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4 Interviewing Techniques You Should Leave in 2017

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Thrive Contributor

More by Thrive
Author

Thrive Contributor

More by Thrive

Hiring the right people is everything — building a strong, engaged team that will make the most of their time at your company is the key to your business's success, and that's only possible if you fill your office with smart, motivated, creative thinkers. Is your interview process helping you find the best of the best, or are you accidentally driving away great talent?

Read on as we explore some of the worst interviewing techniques out there and look at what to do instead to help you find the perfect employees for your company.

Brainteaser Questions

For those seeking jobs in Silicon Valley and in fields like consulting, brainteaser questions were once the norm. But some of the titans in these fields are now eschewing those types of questions, as Laszlo Bock, senior vice president of People Operations at Google, discussed in the New York Times. Over the years, they've found that brainteasers don't really predict anything about the type of employee someone will be, nor are they indicative of someone's intelligence.

Bock argues that behavioral interviewing is the most successful approach because it provides you insight into how the candidate has actually reacted in previous work challenges and gives you a sense of what the candidate considers to be a difficult obstacle at work.

Leaving Interviewers to Their Own Devices

Interviewing is a skill, and for those who don't work in HR, being asked to evaluate a candidate can be a source of anxiety. Leaving interviewers to create their own rules can cause a number of issues. Your company might end up with a less-than-ideal new employee because the interviewer didn't ask the right questions or have the know-how to properly evaluate the candidates they met with. Additionally, if your interviewer asks strange or inappropriate questions, it may scare off strong candidates (or, in the worst case scenario, be downright illegal).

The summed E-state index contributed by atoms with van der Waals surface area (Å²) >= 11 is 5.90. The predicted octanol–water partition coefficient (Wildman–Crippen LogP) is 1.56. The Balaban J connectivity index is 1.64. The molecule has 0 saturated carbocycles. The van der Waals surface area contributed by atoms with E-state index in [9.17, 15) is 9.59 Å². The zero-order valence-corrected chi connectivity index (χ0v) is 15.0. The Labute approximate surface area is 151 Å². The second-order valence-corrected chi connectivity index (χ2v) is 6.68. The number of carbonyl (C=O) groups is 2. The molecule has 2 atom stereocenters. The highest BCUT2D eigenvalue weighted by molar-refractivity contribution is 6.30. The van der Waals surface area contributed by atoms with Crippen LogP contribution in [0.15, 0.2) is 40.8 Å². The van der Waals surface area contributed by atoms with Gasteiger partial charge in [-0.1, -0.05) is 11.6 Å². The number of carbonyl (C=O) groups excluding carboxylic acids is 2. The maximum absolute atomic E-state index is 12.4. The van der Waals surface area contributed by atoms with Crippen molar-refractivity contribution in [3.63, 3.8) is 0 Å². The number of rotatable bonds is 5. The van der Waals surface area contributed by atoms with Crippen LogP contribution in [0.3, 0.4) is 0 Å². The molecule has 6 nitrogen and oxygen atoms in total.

Instead of letting interviewers do their own thing, provide them with a standard set of questions and a clear rubric for evaluating candidates. That way, you know every interviewer is on the same page and every candidate is being assessed on the same scale.

Not Being Respectful of Candidate's Time

As a company looking to hire someone, it can be easy to take your candidate's time for granted. You may take a long time to respond to a submitted application or keep the candidate waiting in the lobby for 45 minutes before their interview — or eat up half of their day by having them meet with seven of your colleagues (three of whom they won't even work with if they're hired) during the first round of interviews.

Not only is it rude to take advantage of a candidate's goodwill and desire to impress you, but if you take it too far you can leave a bad taste in a good candidate's mouth. A strong candidate will have other offers coming in, and if you give them the runaround before they even start working with you, they might come to the conclusion that you're a disorganized company that would be miserable to work for.

Following the "golden rule" can be helpful here: Treat your candidates the way you'd like to be treated if you were in their shoes.

Focusing Too Heavily on Education or GPA

It's tempting as an interviewer to assume that the most well-educated candidate will make the best employee. But focusing too heavily on someone's education and GPA shouldn't come at the expense of evaluating their emotional intelligence, which research has shown is actually a more important factor to consider when hiring.

A study conducted at Virginia Commonwealth University found that those who exhibit self-awareness and social awareness are more likely to be better employees than those who do not. This means that while you can take education and GPA into account as a way of assessing work ethic and book smarts, you should not do so to the exclusion of all else. Be sure to work questions into the interview process that will help you to evaluate your candidate's emotional intelligence.

As a hiring manager, there's a lot of pressure on you to find the right candidates — they'll become an important part of the company and possibly take on a share of the responsibility. Doing research about the best practices when it comes to interviewing and reading up on the latest news for human resources professionals can help you bid adieu to stale, ineffective interviewing techniques and hone in on the tactics that will allow you to find the best fit for the role and your company.

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